Publishing is one of the slowest processes in life
I was one of the luckier ones. My first short story sold only three or four years after I’d started seriously trying to market my fiction. Two years later, I have five short stories published, and a literary agent is currently shopping two of my novels to major publishing houses.
Now, however, like every other point on the aforementioned timeline, I am a bit impatient. At first I was wondering for years how long it would take for me to sell a story. Then I was waiting to sell a second. By that point, I was waiting for years to contract with a literary agent. In the meantime, I’ve also waited for feedback from beta readers, submission reports from my agent, and decisions on novels I was invited to submit.
More than many endeavors that require someone to approve of your work, fiction publishing is a game of waiting for months or years for things to happen. Why?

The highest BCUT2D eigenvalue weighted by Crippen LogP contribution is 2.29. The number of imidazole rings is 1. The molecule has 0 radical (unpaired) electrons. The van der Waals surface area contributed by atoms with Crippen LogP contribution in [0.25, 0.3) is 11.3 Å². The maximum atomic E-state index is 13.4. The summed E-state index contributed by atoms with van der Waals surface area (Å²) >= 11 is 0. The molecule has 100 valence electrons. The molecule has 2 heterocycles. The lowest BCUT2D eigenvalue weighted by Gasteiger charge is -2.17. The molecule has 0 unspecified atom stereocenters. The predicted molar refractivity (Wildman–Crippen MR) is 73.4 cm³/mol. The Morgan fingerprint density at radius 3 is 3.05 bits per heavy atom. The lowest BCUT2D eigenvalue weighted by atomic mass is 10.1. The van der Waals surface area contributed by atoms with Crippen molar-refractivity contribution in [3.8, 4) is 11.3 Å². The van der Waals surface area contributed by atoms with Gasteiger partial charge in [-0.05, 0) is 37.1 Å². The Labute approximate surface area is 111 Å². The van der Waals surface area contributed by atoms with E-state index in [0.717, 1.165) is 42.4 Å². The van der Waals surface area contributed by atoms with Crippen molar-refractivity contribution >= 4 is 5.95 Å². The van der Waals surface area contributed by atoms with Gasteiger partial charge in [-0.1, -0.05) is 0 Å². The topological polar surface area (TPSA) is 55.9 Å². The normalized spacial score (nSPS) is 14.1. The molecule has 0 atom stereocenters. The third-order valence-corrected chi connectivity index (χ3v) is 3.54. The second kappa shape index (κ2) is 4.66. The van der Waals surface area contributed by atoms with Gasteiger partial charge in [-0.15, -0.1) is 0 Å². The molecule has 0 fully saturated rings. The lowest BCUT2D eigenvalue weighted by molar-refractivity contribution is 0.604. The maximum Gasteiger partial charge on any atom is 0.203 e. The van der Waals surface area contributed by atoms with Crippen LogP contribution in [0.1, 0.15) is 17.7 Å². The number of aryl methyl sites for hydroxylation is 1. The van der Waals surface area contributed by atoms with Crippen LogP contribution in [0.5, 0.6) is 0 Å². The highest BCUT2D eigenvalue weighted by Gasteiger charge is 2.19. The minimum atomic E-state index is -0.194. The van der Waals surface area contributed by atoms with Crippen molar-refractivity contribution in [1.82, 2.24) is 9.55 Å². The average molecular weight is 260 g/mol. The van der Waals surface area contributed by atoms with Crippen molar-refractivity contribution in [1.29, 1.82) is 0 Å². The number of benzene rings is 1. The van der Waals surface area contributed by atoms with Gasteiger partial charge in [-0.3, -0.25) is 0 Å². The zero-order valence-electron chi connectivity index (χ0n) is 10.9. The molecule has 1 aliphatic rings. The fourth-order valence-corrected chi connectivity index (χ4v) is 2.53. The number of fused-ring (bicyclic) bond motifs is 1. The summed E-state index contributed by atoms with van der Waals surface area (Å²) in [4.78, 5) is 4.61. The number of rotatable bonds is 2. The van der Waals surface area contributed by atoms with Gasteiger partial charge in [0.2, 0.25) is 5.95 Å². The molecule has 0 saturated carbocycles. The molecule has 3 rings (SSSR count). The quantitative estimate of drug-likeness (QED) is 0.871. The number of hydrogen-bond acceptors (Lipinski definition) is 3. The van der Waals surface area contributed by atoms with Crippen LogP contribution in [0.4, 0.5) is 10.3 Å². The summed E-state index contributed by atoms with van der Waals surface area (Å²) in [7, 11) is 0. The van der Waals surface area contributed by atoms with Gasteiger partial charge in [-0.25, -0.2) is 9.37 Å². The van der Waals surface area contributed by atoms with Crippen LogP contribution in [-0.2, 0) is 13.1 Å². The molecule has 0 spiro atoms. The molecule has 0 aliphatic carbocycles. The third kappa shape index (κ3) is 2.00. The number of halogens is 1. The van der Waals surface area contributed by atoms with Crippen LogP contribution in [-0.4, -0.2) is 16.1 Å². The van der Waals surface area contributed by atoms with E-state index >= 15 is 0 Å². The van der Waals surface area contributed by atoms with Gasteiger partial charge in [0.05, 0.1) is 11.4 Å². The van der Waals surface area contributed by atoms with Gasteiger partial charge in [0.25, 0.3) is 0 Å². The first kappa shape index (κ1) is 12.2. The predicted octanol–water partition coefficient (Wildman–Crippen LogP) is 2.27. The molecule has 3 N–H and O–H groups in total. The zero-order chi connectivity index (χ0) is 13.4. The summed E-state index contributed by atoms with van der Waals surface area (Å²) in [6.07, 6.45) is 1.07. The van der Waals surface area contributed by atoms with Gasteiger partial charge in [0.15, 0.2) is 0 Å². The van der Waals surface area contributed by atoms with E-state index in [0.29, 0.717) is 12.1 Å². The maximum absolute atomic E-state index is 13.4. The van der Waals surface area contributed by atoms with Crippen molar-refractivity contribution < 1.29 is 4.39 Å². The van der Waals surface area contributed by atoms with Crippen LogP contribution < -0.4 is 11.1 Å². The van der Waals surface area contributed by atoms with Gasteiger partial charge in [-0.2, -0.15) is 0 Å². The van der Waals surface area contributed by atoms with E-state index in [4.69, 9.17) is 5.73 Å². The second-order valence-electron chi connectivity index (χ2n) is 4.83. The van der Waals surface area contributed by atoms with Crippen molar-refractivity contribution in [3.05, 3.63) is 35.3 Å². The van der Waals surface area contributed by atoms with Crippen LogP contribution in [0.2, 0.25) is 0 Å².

Writing and revision time (about 2 years)
Let’s take a novel. I average about 6-9 months to finish drafting a novel, which usually follows 3-12 months of prewriting (See The Prewriting Challenge). Then I send it out for beta reviews, and I start making revisions as those start rolling in, because my beta readers have busy lives and lots of stuff they promised to read before my manuscript, in many cases.
Agent review time (about 6 months)
By the time I’ve made my second or third revision, it’s likely another 6-12 months has elapsed. But then it’s ready to send to my agent. And my agent has lots of other clients, so my manuscript has to wait its turn. My agent has to prioritize requests from publishers, and since he also sells subsidiary rights, each book has the potential of requiring contacts with multiple publishers that want something from him. When he gets to my novel, because he’s a fast reader, he can usually finish it in 10-14 days.